We Caught Them Out on the ICU Numbers, so Now We’re Told That c0vid Is Not Affecting ICU Bed Occupancy. How Coincidental?

We caught them out on the ICU numbers, so now we’re told that covid is not affecting ICU bed occupancy. How coincidental.


The astonishing Covid-19 stats that EVERY Australian needs to see – and the data proves we DON’T need more rules – as a busy city centre hospital’s ICU ward sits almost EMPTY of Omicron patients

The median age of those dying from Covid in Australia is now 83 years old – the same age as the nation’s average life expectancy.

The federal health department’s latest Covid report exposes as myths the claims being used to drive Australian authorities to re-introduce mask mandates and continue having Covid cases isolate for seven days.

The data comes as St Vincent’s Hospital in Sydney said they have just ‘one or two’ patients in ICU – with top doctors confirming the winter wave is far less severe than those to have previously hit Australia.

‘We certainly don’t have many,’ confirmed a hospital spokesman on Monday.

‘It’s not presenting so much on the very acute side, where patients need ventilation.’

The vast majority of those who have caught Covid are under 50, with 3,121,953 cases so far. Just 293 people under 50 have died of the virus since the pandemic began.

The statistics show that since Australia’s mass vaccination rollout began, those under 50 face a less than one in 10,000 chance of dying from Covid.

‘The median age of all those infected is 31… [but] the median age of those who died is 83,’ the latest federal health department ‘Coronavirus At A Glance’ report states.

Australia’s average life expectancy is 82.9 years of age.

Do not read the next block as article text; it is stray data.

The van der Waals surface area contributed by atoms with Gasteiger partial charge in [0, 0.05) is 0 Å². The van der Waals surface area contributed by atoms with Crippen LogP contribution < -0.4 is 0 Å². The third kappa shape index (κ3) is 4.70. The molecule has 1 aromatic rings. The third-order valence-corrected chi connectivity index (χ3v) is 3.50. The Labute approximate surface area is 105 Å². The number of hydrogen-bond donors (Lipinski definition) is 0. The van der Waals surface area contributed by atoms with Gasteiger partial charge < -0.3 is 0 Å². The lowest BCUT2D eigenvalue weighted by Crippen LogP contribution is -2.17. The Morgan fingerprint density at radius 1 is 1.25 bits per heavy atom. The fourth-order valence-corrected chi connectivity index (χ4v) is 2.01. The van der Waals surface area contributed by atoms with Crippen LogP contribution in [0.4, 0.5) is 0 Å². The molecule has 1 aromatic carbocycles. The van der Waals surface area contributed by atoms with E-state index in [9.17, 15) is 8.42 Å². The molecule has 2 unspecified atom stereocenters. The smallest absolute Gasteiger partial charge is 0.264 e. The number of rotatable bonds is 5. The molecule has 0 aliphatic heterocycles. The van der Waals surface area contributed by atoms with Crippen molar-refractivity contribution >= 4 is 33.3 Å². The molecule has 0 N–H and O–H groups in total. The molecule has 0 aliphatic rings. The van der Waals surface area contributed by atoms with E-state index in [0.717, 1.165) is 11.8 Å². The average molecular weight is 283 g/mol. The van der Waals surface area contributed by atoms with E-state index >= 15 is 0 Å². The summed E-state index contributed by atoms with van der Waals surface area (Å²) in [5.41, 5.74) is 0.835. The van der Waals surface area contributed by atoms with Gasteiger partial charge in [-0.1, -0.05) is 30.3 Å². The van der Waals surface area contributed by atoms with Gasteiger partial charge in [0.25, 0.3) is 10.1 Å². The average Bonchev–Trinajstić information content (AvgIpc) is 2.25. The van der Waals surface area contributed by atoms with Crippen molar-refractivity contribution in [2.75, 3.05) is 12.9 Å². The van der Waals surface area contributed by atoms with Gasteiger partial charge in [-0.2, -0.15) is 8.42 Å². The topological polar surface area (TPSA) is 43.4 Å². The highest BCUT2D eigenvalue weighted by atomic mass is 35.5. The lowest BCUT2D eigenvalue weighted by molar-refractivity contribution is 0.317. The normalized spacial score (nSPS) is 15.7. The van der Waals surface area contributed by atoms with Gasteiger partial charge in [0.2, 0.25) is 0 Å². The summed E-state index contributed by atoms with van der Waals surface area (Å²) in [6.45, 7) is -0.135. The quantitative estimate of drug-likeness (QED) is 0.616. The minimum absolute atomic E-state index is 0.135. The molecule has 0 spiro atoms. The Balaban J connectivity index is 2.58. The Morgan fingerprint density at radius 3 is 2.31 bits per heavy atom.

Most killed by Covid were men over 70 and women over 80, accounting for 7,585 deaths out of the nation’s total virus death toll of 10,582 as of 3pm on Friday.

And even if Covid breaks out among elderly frail residents in aged care centres, more than 95 per cent of those infected will survive.

Of the 63,875 who caught Covid in Australian aged care centres, 60,771 recovered, with less than 1 in 20 of infected residents dying, for a tragic toll of 3,104.

NSW Premier Dom Perrottet admitted on Monday that the current flu wave was now a bigger threat than Covid.

‘At the moment, the current strand of influenza is more severe than the current strands of COVID,’ he told 2GB.

‘As we move through the next phase of the pandemic, we need to balance up the competing health issues.’

The official figures come as pressure grows for a return to compulsory masks ahead of a feared new outbreak of the virulent new Omicron subvariants BA.4 and BA.5.

Doomsday modelling by the Burnet Institute for the NSW government last year said the state’s health system could cope with up to 947 Covid patients in ICU.

But NSW currently has just 64 Covid cases in ICU across the state with only 13 on ventilators, according to NSW Health.

The stats have also destroyed claims that Omicron is super-infectious, with infection rates staying constant all year long.

Australia’s Omicron BA.1 and BA.2 outbreak, which started in January, coincided with the end of most mask mandates and lockdown restrictions.

Omicron BA.2’s R0 – the number of people one person can infect without restrictions – is said to be around 13.3.

But the Re – the effective rate of infection – has stayed around 1 or less since the middle of January, after a brief spike to 2.0 for a couple of days after New Year.

The government’s mass double-jab vaccination program, taken up by 95 per cent of the population, has played a huge part in controlling the spread of the virus.

But the subsequent third booster shot program has been less successful , with just a 71 per cent take up, as work now starts on encouraging a fourth jab.

Queensland Premier Annastacia Palaszczuk has urged students and children to mask up in schools, while NSW education minister Sarah Mitchell also flagged the return of masks in class.

NSW schools have suffered a 30 per cent rise in staff shortages through sickness as a result of Covid and flu this year, she said.

‘We are absolutely feeling the pressure…there’s no question of that,’ Ms Mitchell admitted.

NSW and Victorian health ministers have both so far resisted the growing calls for a return to mask mandates, but critics say the looming state elections in October and November are the main reason behind any delay in bringing them back.